Tuesday, January 1, 2013

Geocache Maynard: Boundary Markers

Geocache Maynard MA: This entry is intended as a resource for anyone thinking about setting up caches near any of the boundary stones. NOTES: There is a dispute as to whether the northwest stone is properly located. But as it's on private property, don't go there. And the southernmost is in the Wildlife Refuge, where setting up caches is a no-no.   

Maynard was carved out of Stow and Sudbury in April 1871. The border consists of five straight lines forming a five-sided polygon, 9.1 miles total length. Each corner was marked with a stone post 2 to 4 feet tall.

A 1904 Atlas of boundaries of towns of Middlesex Country provided longitude and latitude for each of the five corners, a description of location relative to then-current landmarks – some long since gone – and physical descriptions of stone markers erected at each corner. Starting at the north corner and going counterclockwise:

          LATITUDE     LONGITUDE        DESCRIPTION
  1. 42 27 01.35     71 27 53.34        Northernmost, in woods
  2. 42 26 13.77     71 28 43.93        Northwest, in apple orchard (private property)
  3. 42 24 09.53     71 28 11.75        On trail in Assabet River Wildlife Refuge
  4. 42 24 25.24     71 26 35.19        Visible from Route 27
  5. 42 26 13.18     71 25 51.18        Near electric power substation
Maynard also has a Triangulation Station (benchmark), on the top of Summer Hill, next to the water tanks. The coordinates are 42 26 01.530 and 71 28 17.420. I think it is inside the fence around one of the water tanks. Interesting to think that this used to be a treeless pasture that afforded a 360 degree view!

Northernmost stone marker
Recent visits confirmed four of the five markers for Maynard are exactly as described in the Atlas. The fifth was replaced by a stone cut flush with the ground.

#1: The northernmost stone marker is deep in the woods north of the end of Rockland Avenue. The easiest way to access this is walking east from Red Acre Road, in Stow. Good boots and a walking stick will help.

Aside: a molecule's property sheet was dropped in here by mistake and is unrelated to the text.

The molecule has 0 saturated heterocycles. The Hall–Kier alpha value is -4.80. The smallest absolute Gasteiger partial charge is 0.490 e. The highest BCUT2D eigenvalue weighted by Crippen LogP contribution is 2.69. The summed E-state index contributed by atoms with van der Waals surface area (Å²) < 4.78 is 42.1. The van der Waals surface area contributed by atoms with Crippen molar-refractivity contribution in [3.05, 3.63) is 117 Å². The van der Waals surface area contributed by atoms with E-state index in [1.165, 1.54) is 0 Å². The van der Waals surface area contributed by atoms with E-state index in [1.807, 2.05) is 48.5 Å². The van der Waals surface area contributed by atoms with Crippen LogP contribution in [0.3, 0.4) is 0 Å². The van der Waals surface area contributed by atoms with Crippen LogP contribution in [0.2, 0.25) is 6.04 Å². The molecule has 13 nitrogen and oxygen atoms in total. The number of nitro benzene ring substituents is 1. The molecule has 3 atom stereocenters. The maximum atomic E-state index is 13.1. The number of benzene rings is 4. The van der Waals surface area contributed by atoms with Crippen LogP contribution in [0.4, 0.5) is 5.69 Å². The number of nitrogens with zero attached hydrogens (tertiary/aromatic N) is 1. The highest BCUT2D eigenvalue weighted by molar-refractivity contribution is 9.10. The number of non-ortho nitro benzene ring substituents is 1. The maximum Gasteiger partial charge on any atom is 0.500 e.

#2: Heading counterclockwise, i.e., southwest, the next corner is the only one on private property, on the hilltop in the apple orchard on the north side of Summer Street.

#3: The southernmost marker is in the recently established Assabet River National Wildlife Refuge. What is there is not the original. That was replaced by the U.S. Army in 1942 with a granite block embedded flush to the ground, because the stone post was in the path of a railroad line to the newly built ammunition bunkers. The base of the original stone lies on the ground a short distance away. The top is in the Maynard Historical Society collection.

Route 27 in background.
Note "2011" painted on stone.
#4: The easternmost marker is a stone's throw west of Route 27, not far from the WELCOME TO MAYNARD sign. The west side has an "M" and the east side has an "S."

Major roads that intersect the borders have smaller stone markers. Look for one where Route 117 crosses from Maynard to Stow. 

#5: The final cornerstone is near the electric power substation just before the entrance to the Concord Mews condominium complex. To get there, drive east on Route 62; go two football fields past Wendy's. turn right onto Sudbury Road, drive up the hill, take the left fork, and keep an eye out to the right. As one walks around the stone marker the letters should be in the order A-C-S-M for Acton, Concord, Sudbury and Maynard, but the actual order is A-C-M-S. 

Replacement marker in Assabet River Wildlife Refuge




The laws of the Commonwealth of Massachusetts (Title VII, Chapter 42) require that each town is to have  at least two of its Selectmen or their designated substitutes visit each of its border markers every five years or so in order to confirm that the markers are still there. This is referred to as perambulating the bounds. These official visitors are to paint the year of their visit on their town's side of the marker. Maynard traditionally visits the markers on five year intervals from its founding in 1871; it missed a couple of decades, but did mark the markers in 2011.  

According to www.geocaching.com, there are nine (ten?) active caches in Maynard. See the November 2013 article for a list. 

No comments:

Post a Comment